Now, how the Lord dealt with his people in the Old Testament, is how the Lord also deals with us.  For the sake of Jesus Christ, his Son, the Lord deals with us in mercy.  Yes, he allows sinners like you and me to suffer painfully in this corrupted, sinful world.  But the Lord promises that the pain and suffering of this world is only a temporary chastisement.  For the sake of Jesus Christ, God has spared us the permanent punishment of hell.  For the sake of the Lord Jesus Christ, God has also promised us vengeance on our enemies and retribution.  That is, one day the Lord will put an end to all our suffering and sorrow.  One day God will come and save us from all the pain and agony of sin.

Isaiah describes what that day of vengeance and retribution will be like.  He says, "Then will the eyes of the blind be opened and the ears of the deaf unstopped. Then will the lame leap like a deer, and the mute tongue shout for joy. Water will gush forth in the wilderness and streams in the desert. The burning sand will become a pool, the thirsty ground bubbling springs." (v 5-7)  Complete reversal of evil – that’s what God will do when he sends his Son on Judgment Day.  Every disability, pain, disease, setback, suffering, or injustice you ever suffered on earth will instantly be gone.  In place of your sorrow and sadness, God will fill you to overflowing with physical health, psychological well-being, and spiritual purity.  Instead of having reasons to complain and be filled with fear, you will shout with joy and have a peace-filled heart.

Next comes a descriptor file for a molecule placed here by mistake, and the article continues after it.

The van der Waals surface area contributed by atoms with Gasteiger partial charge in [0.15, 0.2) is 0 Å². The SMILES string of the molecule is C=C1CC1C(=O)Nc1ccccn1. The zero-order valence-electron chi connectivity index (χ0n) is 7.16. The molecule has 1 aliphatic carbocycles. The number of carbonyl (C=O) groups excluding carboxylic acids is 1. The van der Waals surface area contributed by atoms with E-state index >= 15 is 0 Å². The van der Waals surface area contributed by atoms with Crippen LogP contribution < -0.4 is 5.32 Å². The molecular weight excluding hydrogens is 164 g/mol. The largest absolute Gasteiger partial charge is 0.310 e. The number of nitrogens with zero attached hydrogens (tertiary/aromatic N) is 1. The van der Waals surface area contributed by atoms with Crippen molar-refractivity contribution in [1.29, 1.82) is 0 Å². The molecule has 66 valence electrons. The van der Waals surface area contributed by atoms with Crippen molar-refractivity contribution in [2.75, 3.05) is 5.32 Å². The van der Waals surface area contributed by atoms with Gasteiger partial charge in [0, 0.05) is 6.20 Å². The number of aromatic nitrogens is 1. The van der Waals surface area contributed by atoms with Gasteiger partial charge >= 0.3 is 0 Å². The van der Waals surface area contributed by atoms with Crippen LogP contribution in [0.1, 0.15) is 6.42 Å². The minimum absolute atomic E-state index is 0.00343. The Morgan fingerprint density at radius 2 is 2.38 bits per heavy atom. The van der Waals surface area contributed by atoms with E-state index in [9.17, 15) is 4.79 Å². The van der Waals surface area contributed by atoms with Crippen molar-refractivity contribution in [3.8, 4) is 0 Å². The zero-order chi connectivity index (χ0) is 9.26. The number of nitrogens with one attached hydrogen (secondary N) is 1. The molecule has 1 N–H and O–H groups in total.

You will have all this because of Jesus Christ. That’s because Jesus took the punishment you deserved when he died on the cross.  Jesus provided the innocence you need to stand in God’s courtroom.  Jesus gave you his innocence, his purity, and his holiness at your baptism.  Jesus silenced the prosecuting attorney who is trying to accuse you and condemn you. That is, Jesus silenced Satan once and for all when Jesus rose from the grave.  And by his mighty power Jesus restore his creation to its original perfection. Then, on that day, Jesus will bring you to everlasting glory in your heavenly home.

That Day is not here yet.  You are not a perfectly glorified saint in heaven yet.  You are still a sinner living in a sinful world.  But you know the final verdict that God will pronounce on Judgment Day.  By faith in Christ you have patience to wait for that great and glorious Day.  By faith in Christ you have patience to long for that Day, that Day, when the Lord will come with saving vengeance.  To that coming of our Lord, our faith also says, “Come, Lord Jesus.  Come quickly to save us."